China Credit Crunch Redux?

Rising Chinese short-term rates have headlines warning of a credit crunch, but evidence suggests markets needn’t panic.

Chinese financial markets have been a bit stormy lately: Short-term rates are up, banks are hoarding cash, and the central bank is seemingly responding with tough love. And on cue, headlines are fretting a potential credit crunch in the world’s second-largest economy. In our view, however, these fears seem overwrought. Higher rates and cash squeezes are fairly normal near month-end in China, and while the readings are a bit more extreme this month, evidence suggests this is largely just politics and Chinese markets as usual—not a big concern for global markets.

In China, banks must meet regulatory capital requirements at the end of every month, and it isn’t unusual for them to draw down buffers early then rebuild them before the audit. This scramble usually occurs in the last week or so of each month, and when demand for cash rises, so does the price. Exhibit 1 shows the 7-day Shanghai Interbank Offered Rate (SHIBOR) since 2011 began. Only three of the short-term spikes occurred before the 20th of the month—all others (circled) occurred after that. Current levels, though high, aren’t unusual—similarly high rates throughout 2011 and earlier this year didn’t wreak havoc.

Exhibit 1: 7-Day SHIBOR

Source:, as of 12/23/2013.

Historically, the People’s Bank of China (PBOC) has helped keep SHIBOR down by boosting liquidity amid the scramble. In June, however, officials allowed rates to spike in an apparent effort to spook banks into reducing off-balance sheet lending. These loans (aka “shadow financing”) accounted for about 30% of all new financing in the year’s first five months, which didn’t please Chinese regulators—they can’t control off-balance sheet loans as they can traditional financing, making money supply more difficult to manage. Plus, these loans typically go to regional governments, which use the cash to fund unapproved construction projects, further messing with the national government’s growth plans—and exacerbating municipal governments’ already sizeable debt load. Many of these loans are wrapped into “wealth management products” (WMP), which China’s state-run banks offer as higher-yielding alternatives to traditional deposits. About half of the nation’s WMPs mature every three months, and another 25% mature semiannually, driving up banks’ demand for cash in June and December. Withholding liquidity at these times is an easy way for the government to encourage banks to lend more judiciously.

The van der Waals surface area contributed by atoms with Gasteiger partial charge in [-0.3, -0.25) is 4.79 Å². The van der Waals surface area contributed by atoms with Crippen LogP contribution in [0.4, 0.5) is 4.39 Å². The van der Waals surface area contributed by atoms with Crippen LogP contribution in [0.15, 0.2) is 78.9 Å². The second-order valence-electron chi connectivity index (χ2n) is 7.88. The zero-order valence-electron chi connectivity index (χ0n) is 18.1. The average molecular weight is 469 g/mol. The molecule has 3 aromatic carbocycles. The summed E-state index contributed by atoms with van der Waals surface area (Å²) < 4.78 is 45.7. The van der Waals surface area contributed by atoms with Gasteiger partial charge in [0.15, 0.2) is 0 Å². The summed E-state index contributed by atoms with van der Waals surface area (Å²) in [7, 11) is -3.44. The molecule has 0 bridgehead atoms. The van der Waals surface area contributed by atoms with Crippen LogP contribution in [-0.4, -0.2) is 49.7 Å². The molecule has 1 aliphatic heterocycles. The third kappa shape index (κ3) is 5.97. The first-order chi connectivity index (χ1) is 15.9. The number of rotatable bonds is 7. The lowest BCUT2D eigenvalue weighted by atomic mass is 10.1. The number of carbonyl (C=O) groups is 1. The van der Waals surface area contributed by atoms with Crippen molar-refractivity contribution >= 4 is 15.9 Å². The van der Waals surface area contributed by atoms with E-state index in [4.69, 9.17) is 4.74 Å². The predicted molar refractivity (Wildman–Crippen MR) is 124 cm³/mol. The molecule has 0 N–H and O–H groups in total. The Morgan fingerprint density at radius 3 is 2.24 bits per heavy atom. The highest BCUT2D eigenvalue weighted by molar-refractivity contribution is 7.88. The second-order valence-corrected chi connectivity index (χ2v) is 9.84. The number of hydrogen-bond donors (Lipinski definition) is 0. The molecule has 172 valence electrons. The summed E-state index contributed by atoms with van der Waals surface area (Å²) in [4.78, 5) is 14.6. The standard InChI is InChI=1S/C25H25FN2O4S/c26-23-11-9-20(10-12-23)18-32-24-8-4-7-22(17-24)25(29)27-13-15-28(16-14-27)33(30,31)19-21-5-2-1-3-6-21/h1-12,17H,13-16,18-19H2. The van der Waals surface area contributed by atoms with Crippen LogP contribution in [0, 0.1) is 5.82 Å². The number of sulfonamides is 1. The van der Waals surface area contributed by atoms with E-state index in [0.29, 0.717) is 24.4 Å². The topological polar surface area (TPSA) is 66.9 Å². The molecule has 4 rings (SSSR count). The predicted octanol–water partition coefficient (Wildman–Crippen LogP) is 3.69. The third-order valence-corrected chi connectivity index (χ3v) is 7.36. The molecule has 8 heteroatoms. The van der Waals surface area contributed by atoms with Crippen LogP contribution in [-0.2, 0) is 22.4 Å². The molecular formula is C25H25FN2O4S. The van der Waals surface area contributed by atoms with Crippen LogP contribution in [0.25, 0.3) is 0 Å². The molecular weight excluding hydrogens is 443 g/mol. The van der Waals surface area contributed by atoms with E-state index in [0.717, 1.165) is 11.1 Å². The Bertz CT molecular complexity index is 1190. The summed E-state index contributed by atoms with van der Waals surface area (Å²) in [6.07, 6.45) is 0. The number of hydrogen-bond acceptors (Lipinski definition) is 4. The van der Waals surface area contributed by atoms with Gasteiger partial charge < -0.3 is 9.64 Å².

Evidence suggests they’re doing the same today. After decelerating in September and October, off-balance sheet lending resurged in November, suggesting banks were once again defying the government’s goals. Now, with year-end capital requirements looming and most WMPs in need of refinancing, the time seems ripe for another shot across the bow. Compounding matters, the central government is tightening fiscal policy somewhat. Historically, year-end government spending has helped boost liquidity. This year, that funding source isn’t as great as in years past.